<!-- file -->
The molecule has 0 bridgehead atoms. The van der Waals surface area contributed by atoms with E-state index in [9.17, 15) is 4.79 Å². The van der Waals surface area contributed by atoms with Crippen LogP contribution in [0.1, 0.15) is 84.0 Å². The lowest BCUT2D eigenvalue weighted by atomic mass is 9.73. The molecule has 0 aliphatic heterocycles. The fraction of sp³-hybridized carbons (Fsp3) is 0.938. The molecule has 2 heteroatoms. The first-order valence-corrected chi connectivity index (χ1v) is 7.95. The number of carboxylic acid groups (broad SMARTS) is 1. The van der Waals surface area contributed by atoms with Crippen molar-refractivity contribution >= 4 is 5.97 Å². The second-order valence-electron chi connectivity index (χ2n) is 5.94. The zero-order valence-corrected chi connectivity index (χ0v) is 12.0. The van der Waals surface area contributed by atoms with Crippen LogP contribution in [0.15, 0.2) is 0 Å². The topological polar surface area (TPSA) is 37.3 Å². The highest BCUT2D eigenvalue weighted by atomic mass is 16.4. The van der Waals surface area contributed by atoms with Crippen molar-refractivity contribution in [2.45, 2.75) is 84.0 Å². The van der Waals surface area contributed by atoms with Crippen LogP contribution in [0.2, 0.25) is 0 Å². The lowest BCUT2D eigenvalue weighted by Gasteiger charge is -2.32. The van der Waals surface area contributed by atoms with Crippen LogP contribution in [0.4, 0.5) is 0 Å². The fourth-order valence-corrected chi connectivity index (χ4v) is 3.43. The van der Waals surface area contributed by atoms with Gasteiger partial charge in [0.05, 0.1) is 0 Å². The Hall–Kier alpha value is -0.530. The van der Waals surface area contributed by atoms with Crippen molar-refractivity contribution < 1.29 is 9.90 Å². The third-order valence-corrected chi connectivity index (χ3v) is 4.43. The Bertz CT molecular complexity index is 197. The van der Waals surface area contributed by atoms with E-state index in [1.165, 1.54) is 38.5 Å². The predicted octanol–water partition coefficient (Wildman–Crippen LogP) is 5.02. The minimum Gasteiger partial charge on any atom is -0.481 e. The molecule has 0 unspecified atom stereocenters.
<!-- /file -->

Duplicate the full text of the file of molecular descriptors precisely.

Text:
The molecule has 0 bridgehead atoms. The van der Waals surface area contributed by atoms with E-state index in [9.17, 15) is 4.79 Å². The van der Waals surface area contributed by atoms with Crippen LogP contribution in [0.1, 0.15) is 84.0 Å². The lowest BCUT2D eigenvalue weighted by atomic mass is 9.73. The molecule has 0 aliphatic heterocycles. The fraction of sp³-hybridized carbons (Fsp3) is 0.938. The molecule has 2 heteroatoms. The first-order valence-corrected chi connectivity index (χ1v) is 7.95. The number of carboxylic acid groups (broad SMARTS) is 1. The van der Waals surface area contributed by atoms with Crippen molar-refractivity contribution >= 4 is 5.97 Å². The second-order valence-electron chi connectivity index (χ2n) is 5.94. The zero-order valence-corrected chi connectivity index (χ0v) is 12.0. The van der Waals surface area contributed by atoms with Crippen LogP contribution in [0.15, 0.2) is 0 Å². The topological polar surface area (TPSA) is 37.3 Å². The highest BCUT2D eigenvalue weighted by atomic mass is 16.4. The van der Waals surface area contributed by atoms with Crippen molar-refractivity contribution in [2.45, 2.75) is 84.0 Å². The van der Waals surface area contributed by atoms with Crippen LogP contribution in [0.2, 0.25) is 0 Å². The lowest BCUT2D eigenvalue weighted by Gasteiger charge is -2.32. The van der Waals surface area contributed by atoms with Crippen LogP contribution in [0.4, 0.5) is 0 Å². The fourth-order valence-corrected chi connectivity index (χ4v) is 3.43. The van der Waals surface area contributed by atoms with Gasteiger partial charge in [0.05, 0.1) is 0 Å². The Hall–Kier alpha value is -0.530. The van der Waals surface area contributed by atoms with Crippen molar-refractivity contribution < 1.29 is 9.90 Å². The third-order valence-corrected chi connectivity index (χ3v) is 4.43. The Bertz CT molecular complexity index is 197. The van der Waals surface area contributed by atoms with E-state index in [1.165, 1.54) is 38.5 Å². The predicted octanol–water partition coefficient (Wildman–Crippen LogP) is 5.02. The minimum Gasteiger partial charge on any atom is -0.481 e. The molecule has 0 unspecified atom stereocenters.